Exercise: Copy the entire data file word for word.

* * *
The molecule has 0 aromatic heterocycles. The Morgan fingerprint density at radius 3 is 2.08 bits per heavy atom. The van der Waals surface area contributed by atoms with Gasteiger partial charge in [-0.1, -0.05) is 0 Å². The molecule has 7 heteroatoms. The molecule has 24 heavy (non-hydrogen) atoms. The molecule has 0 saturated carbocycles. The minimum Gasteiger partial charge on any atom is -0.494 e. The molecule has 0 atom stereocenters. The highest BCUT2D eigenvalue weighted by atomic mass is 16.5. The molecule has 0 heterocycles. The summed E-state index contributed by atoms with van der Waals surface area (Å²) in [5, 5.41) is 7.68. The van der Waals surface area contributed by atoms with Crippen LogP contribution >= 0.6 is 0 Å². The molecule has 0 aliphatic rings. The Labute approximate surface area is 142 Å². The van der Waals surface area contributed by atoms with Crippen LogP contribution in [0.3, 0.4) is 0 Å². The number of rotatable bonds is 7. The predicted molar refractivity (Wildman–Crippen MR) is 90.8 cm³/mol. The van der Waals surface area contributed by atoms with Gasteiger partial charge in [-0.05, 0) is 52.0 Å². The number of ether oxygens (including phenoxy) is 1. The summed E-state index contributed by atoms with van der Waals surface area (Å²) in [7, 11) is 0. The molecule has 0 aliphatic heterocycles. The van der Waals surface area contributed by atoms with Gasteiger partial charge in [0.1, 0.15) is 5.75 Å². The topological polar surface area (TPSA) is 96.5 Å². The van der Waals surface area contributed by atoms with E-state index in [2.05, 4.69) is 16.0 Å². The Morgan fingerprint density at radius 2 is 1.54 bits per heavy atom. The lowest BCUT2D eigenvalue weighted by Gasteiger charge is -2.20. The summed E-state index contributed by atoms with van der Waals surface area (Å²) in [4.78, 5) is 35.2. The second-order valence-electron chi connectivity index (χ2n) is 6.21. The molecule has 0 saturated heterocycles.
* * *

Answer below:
The molecule has 0 aromatic heterocycles. The Morgan fingerprint density at radius 3 is 2.08 bits per heavy atom. The van der Waals surface area contributed by atoms with Gasteiger partial charge in [-0.1, -0.05) is 0 Å². The molecule has 7 heteroatoms. The molecule has 24 heavy (non-hydrogen) atoms. The molecule has 0 saturated carbocycles. The minimum Gasteiger partial charge on any atom is -0.494 e. The molecule has 0 atom stereocenters. The highest BCUT2D eigenvalue weighted by atomic mass is 16.5. The molecule has 0 heterocycles. The summed E-state index contributed by atoms with van der Waals surface area (Å²) in [5, 5.41) is 7.68. The van der Waals surface area contributed by atoms with Crippen LogP contribution >= 0.6 is 0 Å². The molecule has 0 aliphatic rings. The Labute approximate surface area is 142 Å². The van der Waals surface area contributed by atoms with Crippen LogP contribution in [0.3, 0.4) is 0 Å². The number of rotatable bonds is 7. The predicted molar refractivity (Wildman–Crippen MR) is 90.8 cm³/mol. The van der Waals surface area contributed by atoms with Gasteiger partial charge in [-0.05, 0) is 52.0 Å². The number of ether oxygens (including phenoxy) is 1. The summed E-state index contributed by atoms with van der Waals surface area (Å²) in [7, 11) is 0. The molecule has 0 aliphatic heterocycles. The van der Waals surface area contributed by atoms with Gasteiger partial charge in [0.1, 0.15) is 5.75 Å². The topological polar surface area (TPSA) is 96.5 Å². The van der Waals surface area contributed by atoms with E-state index in [2.05, 4.69) is 16.0 Å². The Morgan fingerprint density at radius 2 is 1.54 bits per heavy atom. The lowest BCUT2D eigenvalue weighted by Gasteiger charge is -2.20. The summed E-state index contributed by atoms with van der Waals surface area (Å²) in [4.78, 5) is 35.2. The second-order valence-electron chi connectivity index (χ2n) is 6.21. The molecule has 0 saturated heterocycles.